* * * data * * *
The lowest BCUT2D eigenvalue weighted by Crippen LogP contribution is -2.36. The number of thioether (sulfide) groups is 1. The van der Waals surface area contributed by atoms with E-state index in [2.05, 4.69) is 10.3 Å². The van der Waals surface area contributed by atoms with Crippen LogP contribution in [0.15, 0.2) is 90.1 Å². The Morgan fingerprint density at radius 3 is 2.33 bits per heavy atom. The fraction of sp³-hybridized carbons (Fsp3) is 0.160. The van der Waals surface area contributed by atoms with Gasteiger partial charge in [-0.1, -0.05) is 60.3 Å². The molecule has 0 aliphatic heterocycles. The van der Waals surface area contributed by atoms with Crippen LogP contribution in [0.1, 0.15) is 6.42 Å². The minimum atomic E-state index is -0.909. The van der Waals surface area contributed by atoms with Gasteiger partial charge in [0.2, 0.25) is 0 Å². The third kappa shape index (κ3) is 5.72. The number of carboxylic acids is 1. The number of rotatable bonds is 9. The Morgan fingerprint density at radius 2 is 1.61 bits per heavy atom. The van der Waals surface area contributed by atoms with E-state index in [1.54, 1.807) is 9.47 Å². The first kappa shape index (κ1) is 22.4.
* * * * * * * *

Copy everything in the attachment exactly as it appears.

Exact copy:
The lowest BCUT2D eigenvalue weighted by Crippen LogP contribution is -2.36. The number of thioether (sulfide) groups is 1. The van der Waals surface area contributed by atoms with E-state index in [2.05, 4.69) is 10.3 Å². The van der Waals surface area contributed by atoms with Crippen LogP contribution in [0.15, 0.2) is 90.1 Å². The Morgan fingerprint density at radius 3 is 2.33 bits per heavy atom. The fraction of sp³-hybridized carbons (Fsp3) is 0.160. The van der Waals surface area contributed by atoms with Gasteiger partial charge in [-0.1, -0.05) is 60.3 Å². The molecule has 0 aliphatic heterocycles. The van der Waals surface area contributed by atoms with Crippen LogP contribution in [0.1, 0.15) is 6.42 Å². The minimum atomic E-state index is -0.909. The van der Waals surface area contributed by atoms with Gasteiger partial charge in [0.2, 0.25) is 0 Å². The third kappa shape index (κ3) is 5.72. The number of carboxylic acids is 1. The number of rotatable bonds is 9. The Morgan fingerprint density at radius 2 is 1.61 bits per heavy atom. The van der Waals surface area contributed by atoms with E-state index in [1.54, 1.807) is 9.47 Å². The first kappa shape index (κ1) is 22.4.